Science and Sports: The Bod Pod and Functional Movement Screening

Derek CrouseContributor IIIAugust 9, 2011

Professional franchises are looking to mix science and sports
Professional franchises are looking to mix science and sports

In the new era of science converging with sports, athletes are becoming bigger, stronger, and faster every year.

But the question remains: How they can achieve optimal performance?

The Orthopedic Associates of Kankakee Athletic Development (OAK), located in Bourbonnais, Ill. (the same city in which the Chicago Bears hold training camp), are part of the revolution of the modern athlete and the process of developing the complete player from preparation, execution, and recovery.

Unlike programs of the past, the specialists at OAK work with athletes at an individual level.

While the old-school way is to have the team all work the same routine, that doesn’t make much sense once you think about it.

All athletes are at different levels from a variety of standpoints; not every player is equal when it comes to skill, performance, and movement.

At OAK, they are trying to find the balance to create an athlete that doesn't experience pain from overuse and training the wrong way.

That is where functional movement screening comes into play.

After going through a battery of tests that involve movement patterns and incorporate certain tasks to test an athlete’s strengths and weaknesses, an individual program can be set up for that single person, rather than having them on a general, team-based program.

This is where an athlete can tweak his workouts to become the best possible athlete he or she can be.

Ndamukong Suh used the Bod Pod at the 2010 Combine
Ndamukong Suh used the Bod Pod at the 2010 CombineScott Halleran/Getty Images

All the tests are scored on a 0-3 score and show the imbalances of mobility and stability of “functional movement.”

After undergoing these tests, an athlete can have a better idea of what he or she has to improve on and why he or she might be lacking in certain areas.

The baseline that is made from the screening makes training the most effective for every individual, which leads to better performance and fewer injuries.

The Bod Pod looks like something straight out of Star Wars or a big egg with a glass window.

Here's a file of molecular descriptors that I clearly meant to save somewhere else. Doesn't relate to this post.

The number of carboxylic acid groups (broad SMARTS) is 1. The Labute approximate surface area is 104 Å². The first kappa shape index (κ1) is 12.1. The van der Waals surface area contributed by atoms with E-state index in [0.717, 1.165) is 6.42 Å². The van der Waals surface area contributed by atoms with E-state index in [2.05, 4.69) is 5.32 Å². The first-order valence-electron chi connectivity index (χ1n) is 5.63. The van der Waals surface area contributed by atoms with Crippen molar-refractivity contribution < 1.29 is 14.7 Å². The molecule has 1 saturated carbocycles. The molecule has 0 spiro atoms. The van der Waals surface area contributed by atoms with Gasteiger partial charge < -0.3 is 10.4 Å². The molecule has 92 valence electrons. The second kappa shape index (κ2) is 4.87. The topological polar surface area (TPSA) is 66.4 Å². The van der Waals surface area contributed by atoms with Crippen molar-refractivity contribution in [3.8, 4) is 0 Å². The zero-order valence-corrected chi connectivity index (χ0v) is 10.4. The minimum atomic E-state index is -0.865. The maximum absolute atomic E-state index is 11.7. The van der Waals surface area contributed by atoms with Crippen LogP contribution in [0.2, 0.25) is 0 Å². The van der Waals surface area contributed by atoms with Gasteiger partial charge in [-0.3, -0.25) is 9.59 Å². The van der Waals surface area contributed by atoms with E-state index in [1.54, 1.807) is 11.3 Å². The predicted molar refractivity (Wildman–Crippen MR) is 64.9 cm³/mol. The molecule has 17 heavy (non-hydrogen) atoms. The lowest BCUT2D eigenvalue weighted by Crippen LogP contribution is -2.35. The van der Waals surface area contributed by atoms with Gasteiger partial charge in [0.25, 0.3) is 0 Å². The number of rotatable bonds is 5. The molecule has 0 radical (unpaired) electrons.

The scientific name for the technology is air displacement plethysmography (got spell check?). It uses air pressure to find out the true body composition from fat to muscle. It is one of the most accurate assessments of body composition in the world.

It gives a baseline to athletes, letting them know what they need to improve on in terms of percent of weight in fat (fat mass) and percent of weight in muscle (fat-free mass).

The Bod Pod that is at the OAK was actually used at the 2010 NFL Combine. Some of the rookies who were in it include Sam Bradford, Tim Tebow, and Ndamukong Suh.

Once an athlete uses the Bod Pod, he or she can then use it later on to see the improvement and efficiency of his or her program.

From the Bod Pod to functional movement screening, younger athletes of all ages can learn how their bodies are at an individual level.

That is the focal point of the trainers at the OAK. While many young athletes think that being strong and fast are the most important factors in sports, they are truly mistaken. From an educated standpoint, there is the base of movement, which should be the foundation, then comes the performance and skill.

The trainers at the OAK are passionate about what they do when it comes to educating the younger generation on how to train and recover properly.

The specialists at the OAK are looking for teams and individual players in to get involved in their program. All athletes at all levels will learn more about themselves than they will ever know.

If you would like to learn any more about the OAK or take a tour, you can call them at 815-932-5492 and ask for Brian Zirkle or Jeff Weber or contact them at